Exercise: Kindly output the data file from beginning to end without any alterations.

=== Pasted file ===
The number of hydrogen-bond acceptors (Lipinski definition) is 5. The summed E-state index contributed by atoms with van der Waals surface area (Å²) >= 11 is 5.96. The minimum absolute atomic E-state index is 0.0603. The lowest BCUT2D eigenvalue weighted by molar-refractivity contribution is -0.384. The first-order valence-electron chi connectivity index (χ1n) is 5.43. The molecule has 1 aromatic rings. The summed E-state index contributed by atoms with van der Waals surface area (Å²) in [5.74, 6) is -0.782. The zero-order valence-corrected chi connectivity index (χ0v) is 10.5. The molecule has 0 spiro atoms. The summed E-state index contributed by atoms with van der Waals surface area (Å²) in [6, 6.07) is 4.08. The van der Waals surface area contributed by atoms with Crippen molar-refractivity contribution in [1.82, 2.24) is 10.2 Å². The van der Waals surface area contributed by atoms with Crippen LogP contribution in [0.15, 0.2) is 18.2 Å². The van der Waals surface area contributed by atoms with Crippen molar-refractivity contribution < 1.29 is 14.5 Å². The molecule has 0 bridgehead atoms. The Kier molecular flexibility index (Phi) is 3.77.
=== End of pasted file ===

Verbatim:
The number of hydrogen-bond acceptors (Lipinski definition) is 5. The summed E-state index contributed by atoms with van der Waals surface area (Å²) >= 11 is 5.96. The minimum absolute atomic E-state index is 0.0603. The lowest BCUT2D eigenvalue weighted by molar-refractivity contribution is -0.384. The first-order valence-electron chi connectivity index (χ1n) is 5.43. The molecule has 1 aromatic rings. The summed E-state index contributed by atoms with van der Waals surface area (Å²) in [5.74, 6) is -0.782. The zero-order valence-corrected chi connectivity index (χ0v) is 10.5. The molecule has 0 spiro atoms. The summed E-state index contributed by atoms with van der Waals surface area (Å²) in [6, 6.07) is 4.08. The van der Waals surface area contributed by atoms with Crippen molar-refractivity contribution in [1.82, 2.24) is 10.2 Å². The van der Waals surface area contributed by atoms with Crippen LogP contribution in [0.15, 0.2) is 18.2 Å². The van der Waals surface area contributed by atoms with Crippen molar-refractivity contribution < 1.29 is 14.5 Å². The molecule has 0 bridgehead atoms. The Kier molecular flexibility index (Phi) is 3.77.